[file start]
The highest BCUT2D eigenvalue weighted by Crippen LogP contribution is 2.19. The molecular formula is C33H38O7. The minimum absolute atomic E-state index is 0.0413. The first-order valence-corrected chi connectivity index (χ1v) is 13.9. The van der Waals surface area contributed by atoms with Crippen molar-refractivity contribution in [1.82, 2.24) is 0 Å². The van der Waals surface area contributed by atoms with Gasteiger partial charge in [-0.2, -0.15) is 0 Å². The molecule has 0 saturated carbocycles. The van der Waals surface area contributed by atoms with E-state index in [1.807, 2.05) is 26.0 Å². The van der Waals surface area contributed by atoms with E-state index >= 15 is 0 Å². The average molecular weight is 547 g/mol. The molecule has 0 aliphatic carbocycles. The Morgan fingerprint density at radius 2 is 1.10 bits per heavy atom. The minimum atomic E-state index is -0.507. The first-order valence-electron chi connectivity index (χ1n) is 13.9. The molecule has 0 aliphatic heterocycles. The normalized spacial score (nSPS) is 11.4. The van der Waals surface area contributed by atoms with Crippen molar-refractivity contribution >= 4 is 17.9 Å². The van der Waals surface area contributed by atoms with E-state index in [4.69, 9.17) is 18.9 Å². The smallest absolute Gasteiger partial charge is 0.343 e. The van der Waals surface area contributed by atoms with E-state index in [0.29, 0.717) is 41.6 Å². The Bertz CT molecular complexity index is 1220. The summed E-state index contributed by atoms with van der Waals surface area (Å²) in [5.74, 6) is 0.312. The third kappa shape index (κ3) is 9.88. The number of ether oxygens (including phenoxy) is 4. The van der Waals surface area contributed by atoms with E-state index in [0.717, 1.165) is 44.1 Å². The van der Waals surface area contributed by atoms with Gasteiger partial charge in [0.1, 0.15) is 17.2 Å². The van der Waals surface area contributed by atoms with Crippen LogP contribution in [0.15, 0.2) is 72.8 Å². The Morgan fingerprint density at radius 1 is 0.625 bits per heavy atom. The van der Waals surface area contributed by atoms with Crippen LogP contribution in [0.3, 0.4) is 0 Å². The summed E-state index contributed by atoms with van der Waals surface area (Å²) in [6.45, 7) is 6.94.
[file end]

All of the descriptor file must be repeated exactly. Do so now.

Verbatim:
The highest BCUT2D eigenvalue weighted by Crippen LogP contribution is 2.19. The molecular formula is C33H38O7. The minimum absolute atomic E-state index is 0.0413. The first-order valence-corrected chi connectivity index (χ1v) is 13.9. The van der Waals surface area contributed by atoms with Crippen molar-refractivity contribution in [1.82, 2.24) is 0 Å². The van der Waals surface area contributed by atoms with Gasteiger partial charge in [-0.2, -0.15) is 0 Å². The molecule has 0 saturated carbocycles. The van der Waals surface area contributed by atoms with E-state index in [1.807, 2.05) is 26.0 Å². The van der Waals surface area contributed by atoms with E-state index >= 15 is 0 Å². The average molecular weight is 547 g/mol. The molecule has 0 aliphatic carbocycles. The Morgan fingerprint density at radius 2 is 1.10 bits per heavy atom. The minimum atomic E-state index is -0.507. The first-order valence-electron chi connectivity index (χ1n) is 13.9. The molecule has 0 aliphatic heterocycles. The normalized spacial score (nSPS) is 11.4. The van der Waals surface area contributed by atoms with Crippen molar-refractivity contribution >= 4 is 17.9 Å². The van der Waals surface area contributed by atoms with E-state index in [4.69, 9.17) is 18.9 Å². The smallest absolute Gasteiger partial charge is 0.343 e. The van der Waals surface area contributed by atoms with E-state index in [0.29, 0.717) is 41.6 Å². The Bertz CT molecular complexity index is 1220. The summed E-state index contributed by atoms with van der Waals surface area (Å²) in [5.74, 6) is 0.312. The third kappa shape index (κ3) is 9.88. The number of ether oxygens (including phenoxy) is 4. The van der Waals surface area contributed by atoms with E-state index in [0.717, 1.165) is 44.1 Å². The van der Waals surface area contributed by atoms with Gasteiger partial charge in [0.1, 0.15) is 17.2 Å². The van der Waals surface area contributed by atoms with Crippen LogP contribution in [0.15, 0.2) is 72.8 Å². The Morgan fingerprint density at radius 1 is 0.625 bits per heavy atom. The van der Waals surface area contributed by atoms with Crippen LogP contribution in [0.3, 0.4) is 0 Å². The summed E-state index contributed by atoms with van der Waals surface area (Å²) in [6.45, 7) is 6.94.